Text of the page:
Who Was Coretta Scott King?
Coretta Scott met her husband, Martin Luther King Jr., while the two were both students in Boston, Massachusetts. She worked side by side with King as he became a leader of the civil rights movement, establishing her own distinguished career as an activist. Following her husband's assassination in 1968, Coretta founded the Martin Luther King Jr. Center for Nonviolent Social Change, and later successfully lobbied for his birthday to recognized as a federal holiday. She died of complications from ovarian cancer in 2006, at age 78.
Coretta Scott was born on April 27, 1927, in Marion, Alabama. In the early decades of her life, Coretta was as well known for her singing and violin playing as her civil rights activism. She attended Lincoln High School, graduating as the school's valedictorian in 1945, and then enrolled at Antioch College in Yellow Springs, Ohio, receiving her Bachelor of Arts in music and education in 1951.
Coretta was awarded a fellowship to the New England Conservatory of Music in Boston, Massachusetts, where she met soon-to-be famed civil rights leader Martin Luther King Jr., then a doctoral candidate at Boston University’s School of Theology. They married on June 18, 1953, at her family home in Marion.
After earning her degree in voice and violin from NEC in 1954, Coretta moved with her husband to Montgomery, Alabama, where he served as pastor of Dexter Avenue Baptist Church and she, subsequently, oversaw the various tasks of a pastor's wife.
Civil Rights Activist
Working side by side with her husband throughout the 1950s and '60s, Coretta took part in the Montgomery Bus Boycott of 1955, journeyed to Ghana to mark that nation's independence in 1957, traveled to India on a pilgrimage in 1959 and worked to pass the 1964 Civil Rights Act, among other endeavors.
Though best known for working alongside her husband, Coretta established a distinguished career in activism in her own right. Among many roles, she worked as a public mediator and as a liaison to peace and justice organizations.
Death of MLK
On April 4, 1968, while standing on a balcony outside of the Lorraine Motel in Memphis, Tennessee, Martin Luther King Jr. was struck and killed by a sniper's bullet. Four days later, Coretta led her husband's planned march through Memphis to support striking sanitation workers.
The shooter, a malcontent drifter and former convict named James Earl Ray, was hunted for two months before being apprehended. King's assassination sparked riots and demonstrations in more than 100 cities across the country.
Continuing the Mission After His Death
In the aftermath of her husband's assassination, Coretta founded the Martin Luther King Jr. Center for Nonviolent Social Change, serving as the center's president and the chief executive officer from its inception. After spurring the formation of what became the Martin Luther King Jr. National Historic Site, around his birthplace in Atlanta, she dedicated the new King Center complex on its grounds in 1981.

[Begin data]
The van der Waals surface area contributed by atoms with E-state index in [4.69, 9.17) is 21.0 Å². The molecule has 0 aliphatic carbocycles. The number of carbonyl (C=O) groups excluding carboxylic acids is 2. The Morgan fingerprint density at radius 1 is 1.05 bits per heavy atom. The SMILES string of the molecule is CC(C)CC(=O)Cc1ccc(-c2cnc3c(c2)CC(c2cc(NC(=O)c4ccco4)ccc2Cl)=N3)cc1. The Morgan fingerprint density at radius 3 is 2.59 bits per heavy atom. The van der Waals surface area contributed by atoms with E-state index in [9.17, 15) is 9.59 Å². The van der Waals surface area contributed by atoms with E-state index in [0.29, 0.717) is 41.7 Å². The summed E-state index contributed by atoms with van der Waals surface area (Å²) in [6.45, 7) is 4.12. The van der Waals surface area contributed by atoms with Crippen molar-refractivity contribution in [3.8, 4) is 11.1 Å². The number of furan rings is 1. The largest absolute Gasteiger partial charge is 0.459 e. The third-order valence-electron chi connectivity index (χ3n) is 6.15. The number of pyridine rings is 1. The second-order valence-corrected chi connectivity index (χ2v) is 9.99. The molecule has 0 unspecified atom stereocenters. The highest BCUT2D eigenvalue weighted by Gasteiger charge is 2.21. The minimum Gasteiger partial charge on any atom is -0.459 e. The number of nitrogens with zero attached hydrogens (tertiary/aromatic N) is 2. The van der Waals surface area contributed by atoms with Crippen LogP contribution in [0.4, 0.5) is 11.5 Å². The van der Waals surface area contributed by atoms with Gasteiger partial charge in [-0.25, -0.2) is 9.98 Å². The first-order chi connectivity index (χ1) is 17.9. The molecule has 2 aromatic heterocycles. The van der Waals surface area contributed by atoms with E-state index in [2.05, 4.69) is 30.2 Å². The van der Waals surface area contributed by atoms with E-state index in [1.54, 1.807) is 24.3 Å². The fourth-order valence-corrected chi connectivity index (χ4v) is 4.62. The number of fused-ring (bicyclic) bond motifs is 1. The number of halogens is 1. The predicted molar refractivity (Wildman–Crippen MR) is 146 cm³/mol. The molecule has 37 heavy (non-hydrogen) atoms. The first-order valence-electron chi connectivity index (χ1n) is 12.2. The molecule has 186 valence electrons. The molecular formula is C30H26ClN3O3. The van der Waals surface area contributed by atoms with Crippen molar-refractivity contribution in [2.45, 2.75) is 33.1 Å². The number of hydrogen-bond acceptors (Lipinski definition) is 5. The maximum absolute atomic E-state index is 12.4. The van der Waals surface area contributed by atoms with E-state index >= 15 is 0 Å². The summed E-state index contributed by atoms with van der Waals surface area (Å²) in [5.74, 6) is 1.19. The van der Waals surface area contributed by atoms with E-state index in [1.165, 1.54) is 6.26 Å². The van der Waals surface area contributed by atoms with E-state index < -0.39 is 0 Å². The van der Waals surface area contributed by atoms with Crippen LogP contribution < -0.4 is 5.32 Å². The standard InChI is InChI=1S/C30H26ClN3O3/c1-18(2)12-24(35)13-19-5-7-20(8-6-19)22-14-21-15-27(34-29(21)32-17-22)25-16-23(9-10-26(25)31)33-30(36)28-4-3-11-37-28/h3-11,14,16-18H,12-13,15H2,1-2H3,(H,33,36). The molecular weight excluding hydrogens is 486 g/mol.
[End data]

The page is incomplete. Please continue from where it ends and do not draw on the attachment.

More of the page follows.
Coretta remained active through her demonstrations against apartheid in South Africa, and by expressing her views as a syndicated columnist and contributor to CNN. She also saw the 15-year fight for formal recognition of her husband's birthday come to fruition in 1983, when President Ronald Reagan signed a bill that established Martin Luther King Day as a federal holiday.
Coretta passed the reins of the King Center over to her son Dexter in 1995 but remained in the public eye. In 1997, she called for a retrial for her husband's alleged assassin, though Ray died in prison the following year.
Coretta suffered a heart attack and stroke in August 2005. She died less than six months later, on January 30, 2006, while seeking treatment for ovarian cancer at a clinic in Playas de Rosarito, Mexico. She was 78 years old.
Coretta's funeral was held on February 7, 2006, at the New Birth Missionary Baptist Church in Georgia, eulogized by daughter Bernice King. The televised service at the megachurch lasted eight hours and had over 14,000 people in attendance, including U.S. Presidents George W. Bush, George H.W. Bush, Jimmy Carter, and Bill Clinton, along with most of their wives. Barack Obama, then a senator, was also present.
The author of My Life with Martin Luther King, Jr. (1969), Coretta had four children with King: Yolanda Denise (1955-2007), Martin Luther III (b. 1957), Dexter Scott (b. 1961) and Bernice Albertine (b. 1963). The surviving children manage the King Center and their father's estate.
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